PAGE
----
Most disturbingly, the OLC lawyers secretly maintained their position even as the relevant facts changed, and even after the law developed to underscore that the CIA's tactics were illegal. There was one law for public consumption, but another quite different law operating in secret. For example, when the Justice Department's initial August 2002 memo interpreting the torture statute was leaked to the press in June 2004 and widely condemned, the department publicly issued a replacement memo, dated December 30, 2004, which rejected several interpretations advanced in its earlier memo. But the recently disclosed documents reveal that the department continued in secret to approve all the same interrogation tactics.

Thursday, October 22, 2009

Skepticism on the big screen

Confronted by the never-ending stream of films about alien visits or the paranormal which claim to be "based on true events" - something that drives me nuts - I was pleased to discover that the new movie starring George Clooney, The Men Who Stare at Goats, is actually an adaptation of the same titled book by skeptical journalist Jon Ronson who has focused his work on the investigation of extremists, conspiracy theorists, and the targets of conspiratorial thought.

In 1979 a secret unit was established by the most gifted minds within the US Army. Defying all known accepted military practice - and indeed, the laws of physics - they believed that a soldier could adopt the cloak of invisibility, pass cleanly through walls and, perhaps most chillingly, kill goats just by staring at them. Entrusted with defending America from all known adversaries, they were the First Earth Battalion. And they really weren't joking. What's more, they're back and fighting the War on Terror. 'The men who stare at goats' reveals extraordinary - and very nutty - national secrets at the core of George W Bush's War on Terror.

With first-hand access to the leading players in the story, Ronson traces the evolution of these bizarre activities over the past three decades, and sees how it is alive today within US Homeland Security and post-war Iraq. Why are they blasting Iraqi prisoners-of-war with the theme tune to Barney the Purple Dinosaur? Why have 100 de-bleated goats been secretly placed inside the Special Forces command centre at Fort Bragg, North Carolina? How was the US Military associated with the mysterious mass-suicide of a strange cult from San Diego? 'The men who stare at goats' answers these, and many more, questions.
I'm ashamed to say that I had not heard of Ronson's work until I read Arthur Goldwag's Cult's Conspiracies and Secret Societies (a nifty resource for any skeptic's bookshelf), which makes mention of his having infiltrated the Bohemiam Grove; but having just yesterday listened to the Skepticality podcast #112 (also available at iTunes) which features a wide ranging and fascinating interview with Ronson about his skeptical adventures, including his time aboard a Sylvia Browne cruise in which he and the passengers discover just how fully in contempt Browne holds her fans, I'll be sure to read his work when I get a chance (I'll want to read the book before seeing the movie.)

Wednesday, October 21, 2009

An answer for Jake Tapper

Jake Tapper of ABC news can't understand why the White House would dare to state that Fox News isn't a news organization, with Tapper not seeing the difference between ABC and Fox.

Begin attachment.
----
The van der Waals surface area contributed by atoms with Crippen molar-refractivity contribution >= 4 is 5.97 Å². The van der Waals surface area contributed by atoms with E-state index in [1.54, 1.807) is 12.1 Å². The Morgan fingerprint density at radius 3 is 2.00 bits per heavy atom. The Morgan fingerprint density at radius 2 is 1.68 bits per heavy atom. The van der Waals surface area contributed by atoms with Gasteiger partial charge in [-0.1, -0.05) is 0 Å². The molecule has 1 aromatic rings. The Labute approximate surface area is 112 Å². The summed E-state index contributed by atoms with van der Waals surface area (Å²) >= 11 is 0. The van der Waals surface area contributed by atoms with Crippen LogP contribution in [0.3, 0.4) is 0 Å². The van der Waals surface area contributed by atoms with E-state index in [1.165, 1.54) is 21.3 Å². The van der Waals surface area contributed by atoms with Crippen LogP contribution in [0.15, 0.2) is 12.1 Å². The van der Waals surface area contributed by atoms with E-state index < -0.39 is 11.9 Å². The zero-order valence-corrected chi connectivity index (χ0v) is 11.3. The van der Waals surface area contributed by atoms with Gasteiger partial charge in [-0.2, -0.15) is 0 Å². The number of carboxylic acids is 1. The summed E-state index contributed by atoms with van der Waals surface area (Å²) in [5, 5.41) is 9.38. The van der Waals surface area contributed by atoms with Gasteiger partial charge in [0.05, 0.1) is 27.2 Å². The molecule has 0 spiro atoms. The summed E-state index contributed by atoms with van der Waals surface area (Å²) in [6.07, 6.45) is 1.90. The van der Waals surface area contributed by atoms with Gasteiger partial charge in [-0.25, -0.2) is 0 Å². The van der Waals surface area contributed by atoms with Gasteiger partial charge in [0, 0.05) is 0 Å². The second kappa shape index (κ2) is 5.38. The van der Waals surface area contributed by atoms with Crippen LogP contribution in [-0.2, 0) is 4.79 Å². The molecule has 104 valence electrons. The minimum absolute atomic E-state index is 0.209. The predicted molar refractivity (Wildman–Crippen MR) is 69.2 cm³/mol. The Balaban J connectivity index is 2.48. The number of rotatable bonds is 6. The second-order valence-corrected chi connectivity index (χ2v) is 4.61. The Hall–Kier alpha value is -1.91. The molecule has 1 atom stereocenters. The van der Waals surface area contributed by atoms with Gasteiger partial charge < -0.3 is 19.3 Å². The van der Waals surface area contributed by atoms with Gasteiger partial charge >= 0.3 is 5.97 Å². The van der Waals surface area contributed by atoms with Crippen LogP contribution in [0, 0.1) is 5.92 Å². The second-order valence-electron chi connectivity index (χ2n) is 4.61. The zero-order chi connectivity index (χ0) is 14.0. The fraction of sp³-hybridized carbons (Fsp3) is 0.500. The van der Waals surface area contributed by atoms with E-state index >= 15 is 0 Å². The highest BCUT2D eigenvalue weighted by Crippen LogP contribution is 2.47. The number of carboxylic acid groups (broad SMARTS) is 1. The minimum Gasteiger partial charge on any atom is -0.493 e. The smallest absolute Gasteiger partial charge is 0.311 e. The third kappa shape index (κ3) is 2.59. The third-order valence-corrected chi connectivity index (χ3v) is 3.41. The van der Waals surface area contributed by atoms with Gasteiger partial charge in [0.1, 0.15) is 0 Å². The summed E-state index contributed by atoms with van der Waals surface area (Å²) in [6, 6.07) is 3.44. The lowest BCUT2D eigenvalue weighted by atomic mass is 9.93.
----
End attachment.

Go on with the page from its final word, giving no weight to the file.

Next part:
In addition to making the lame argument that its ok to employ Beck and Hannity because they are "opinion" shows, Tapper fails to realize that there is no line between news and opinion on Fox.

Eric Boehlert provides plenty of examples of the difference between ABC and Fox for Tapper in the first link, but I'll provide one more that jumps out at me.

Mr. Tapper, does ABC consider it acceptable to dehumanize reporters from another news organization, as retaliation for reporting unfavorable figures about Fox's ratings, by running doctored photos of them which transform them into anti-Semitic caricatures? Because Fox News does (also see here.)

On anti-vaccine conspiracy

From Michael Shermer's open letter to Bill Maher on vaccinations

As well, Bill, your comments about not wanting to “trust the government” to inject us with a potentially deadly virus, along with many comments you have made about “big pharma” being in cahoots with the AMA and the CDC to keep us sick in the name of corporate profits is, in every way that matters, indistinguishable from 9/11 conspiracy mongering. Your brilliant line about how we know that the Bush administration did not orchestrate 9/11 (“because it worked”), applies here: the idea that dozens or hundreds pharmaceutical executives, AMA directors, CDC doctors, and corporate CEOs could pull off a conspiracy to keep us all sick in the name of money and power makes about as much sense as believing that Bush, Cheney, Rumsfeld, and their bureaucratic apparatchiks planted explosive devices in the World Trade Center and flew remote controlled planes into the buildings.

Trivia of the day

Question: Who was the first person known to have used a telescope to study a celestial object?

Answer: Thomas Harriot in July of 1609.

Discover notes that although Harriot charted the moon before Galileo, his failure to publish his work left Galileo with all the glory.

Tuesday, October 20, 2009

The stupid is painful

Glenn Beck claims to admire the Founding Fathers. Says that the Founders would hate "progressives." That "progressives" were the tyrants and slave owners in the days of the Founders.

So I guess the Founders must have hated themselves.